January 05, 2012 11:48:57 PM by
I started the Foundation for Individual Rights in Education because of a trend I began to detect in the 1980’s; initially often well-meaning attempts to make campuses more welcoming were leading to a watering-down of free speech and academic freedom at our universities. “Political correctness”—the convention that makes equivocation and dishonesty de rigeur for a “polite” and “comfortable” environment—became the norm.
Today, Greg Lukianoff, the President of FIRE, published an op-ed in the Washington Post. In his piece, he describes the history of university infringements on freedom of speech, and points to the growing use of spurious and at times outlandish claims of “harassment” to censor students. Lukianoff calls for far clearer, and more just, campus harassment rules, in order to provide an environment of real academic discourse and inquiry.
December 02, 2011 2:33:13 AM by
On Veterans Day this year, Suffolk University Law professor Michael Avery generated controversy with an e-mail to fellow faculty members criticizing a care-packages-for-the-troops drive at the law school. Avery’s words upset many in the community, including an adjunct faculty member currently serving in Afghanistan, Major Robert Roughsedge. Maj. Roughsedge was so incensed by the comments—and especially by Suffolk’s refusal to fire and/or censure Avery for them—that he resigned. Maj. Roughsedge won considerable editorial support for his position.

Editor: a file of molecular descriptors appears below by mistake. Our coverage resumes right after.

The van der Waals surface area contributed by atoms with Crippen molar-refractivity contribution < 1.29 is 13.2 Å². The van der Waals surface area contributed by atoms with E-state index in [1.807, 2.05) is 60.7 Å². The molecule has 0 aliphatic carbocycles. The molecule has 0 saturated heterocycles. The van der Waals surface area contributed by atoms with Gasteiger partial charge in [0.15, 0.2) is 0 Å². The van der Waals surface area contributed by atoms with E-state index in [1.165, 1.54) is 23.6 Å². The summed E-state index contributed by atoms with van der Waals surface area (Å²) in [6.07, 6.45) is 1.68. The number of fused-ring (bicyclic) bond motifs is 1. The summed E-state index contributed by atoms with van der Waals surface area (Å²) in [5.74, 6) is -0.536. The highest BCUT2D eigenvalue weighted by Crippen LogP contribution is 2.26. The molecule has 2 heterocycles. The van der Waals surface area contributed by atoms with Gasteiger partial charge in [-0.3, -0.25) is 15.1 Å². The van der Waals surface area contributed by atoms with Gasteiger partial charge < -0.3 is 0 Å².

In our column, an excerpt of which is after the jump, Daniel Schwartz and I argue that Major Roughsedge’s critique and resignation—far from a reasonable response to professor Avery’s e-mail—represented something we see far too often in academia, albeit more often on the speech-intolerant Left: the attempt to punish while failing to engage uncomfortable speech. Instead of debating with Professor Avery, Major Roughsedge accused Avery of spewing “hate speech,” and then Roughsedge quit the academy when Avery wasn’t fired.
June 13, 2011 1:10:24 AM by
In 1970 the so-called “counter-cultural” movement was at its height, and the law firm of Flym, Zalkind & Silverglate was in the eye of the storm. During the prior year, city and court officials in both Boston (Suffolk County) and Cambridge (Middlesex County) took aim at the Avatar, a new, upstart “alternative” newspaper that had thundered onto the local scene. The Avatarwas published by the fledgling Fort Hill Community, a family of folks living together in several buildings located at the top of the Fort Hill section of Boston, the second highest point in the city. At the time the group was led by Mel Lyman, a charismatic and talented harmonica player who had previously played in the famous Jim Kweskin’s Jug Band.
Avatar was a spirited, audacious, and in-your-face newspaper. It belonged squarely in the avant-garde tradition, and was not terribly respectful of established authority. During the course of several issues, it carried news and opinion columns criticizing the powers-that-be, including the Boston and Cambridge municipal councils and police departments, and even some of the district court judges who, in those days, operated like lords of the manor, unquestioned dictators in their own local fiefdoms, in courts where there were neither stenographers nor tape recorders. None of those in power appreciated the jabs directed at them by the writers of the Avatar.